Vehicle history reporting is a topic usually approached from a customer’s standpoint. It makes sense when you think about a responsible car buyer, especially now that people are doing so much research online. When a consumer narrows down their choice to a couple of used cars, their decision might come down to the vehicle history.
There are a number of reasons for car dealers to care about what’s in a vehicle history report (VHR), too. In addition to considering the needs of your customer, taking full advantage of VHR can make a difference in your business and used car sales. Let’s take a moment to consider what vehicle history reporting is and why it’s so important for dealers to pay attention to it.
Every car on your lot has a Vehicle Identification Number, or VIN. A car’s VIN is like a fingerprint. It’s how we can tell two white 2009 Honda Civics apart from one another, or how you can differentiate three grey 2005 Mazda3 cars. Variety in the car market can be more limited than some brands let on, but thanks to the VIN system, we know that no two cars are truly alike.
What actually separates one car from another is its experiences. One car might be serviced twice as often as another. Another car might have three times as many miles on it even if it’s the same model year as two other cars. Some cars may have even been in an accident or considered a total loss at one point.
VINs allow us to track all of these cars across the thousands of miles they go in their lifespan, and they have enabled the creation of detailed Vehicle History Reporting. Every service visit, every instance of warranty work, every accident is tied to the VIN of each car on the road today, and any of those cars could end up at your dealership. They might appear as a trade-in, or they could be something you acquire via dealer trading or at auction.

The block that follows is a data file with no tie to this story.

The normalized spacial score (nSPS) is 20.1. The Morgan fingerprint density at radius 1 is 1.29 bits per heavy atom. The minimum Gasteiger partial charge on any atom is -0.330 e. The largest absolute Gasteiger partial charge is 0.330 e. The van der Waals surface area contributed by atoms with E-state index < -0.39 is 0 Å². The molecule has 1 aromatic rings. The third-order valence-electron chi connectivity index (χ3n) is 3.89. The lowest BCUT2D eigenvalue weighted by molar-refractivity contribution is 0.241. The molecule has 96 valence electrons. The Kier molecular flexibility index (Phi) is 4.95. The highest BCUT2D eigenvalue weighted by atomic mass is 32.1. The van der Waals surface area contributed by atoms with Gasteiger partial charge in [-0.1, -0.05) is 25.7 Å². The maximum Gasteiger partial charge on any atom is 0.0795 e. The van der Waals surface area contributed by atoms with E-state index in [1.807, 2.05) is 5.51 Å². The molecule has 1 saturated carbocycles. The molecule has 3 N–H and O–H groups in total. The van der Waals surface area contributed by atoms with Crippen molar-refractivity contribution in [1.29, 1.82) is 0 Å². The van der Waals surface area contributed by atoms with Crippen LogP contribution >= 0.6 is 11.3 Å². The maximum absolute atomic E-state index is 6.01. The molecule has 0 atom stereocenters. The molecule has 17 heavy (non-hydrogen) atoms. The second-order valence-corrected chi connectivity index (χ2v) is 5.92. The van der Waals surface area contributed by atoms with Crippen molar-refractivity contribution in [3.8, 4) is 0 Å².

You’ll want to check the vehicle history for every car that comes onto your lot and for every car you’re planning to sell. Doing so allows dealers to make the best trades, and when combined with industry standard pricing and appraisal tools, it can improve your profit margins by setting prices that make the most sense for a given car.
Still, you can go a step further with vehicle history reporting. The true benefits of VHR come not just from consulting it yourself, but giving your customers free access to this valuable information, too.
Vehicle history reports have all the details a customer wants to know when they’re shopping for a particular used car. They include:
This is the kind of information that can be a huge benefit to your used car merchandising. Customers shopping for a used car want to know just how used it is. If you can provide detailed vehicle history reporting for free on your website, that’s one more reason for a shopper to stay on your website browsing your inventory. When you’re plugged into the largest network of prospective car buyers in the country, it will also let you advertise directly to customers.
We often discuss the importance of transparency, and vehicle history reporting is yet another way you can give your customers transparent information.
One shopper might wonder why you’re asking for a certain price on the used car they’re looking at. You can point them to the car’s history to demonstrate how well taken care of it is.
Another customer might have concerns that you’re selling them a lemon. Direct them to the vehicle history report that you provided for them so they can see the car has a clean bill of health.
Giving consumers access to online vehicle history reporting for free sends the signal that you care. It’s another service that will not only improve your standing with your community but can have a positive impact on your bottom line. Give yourself an edge by looking out for your customers.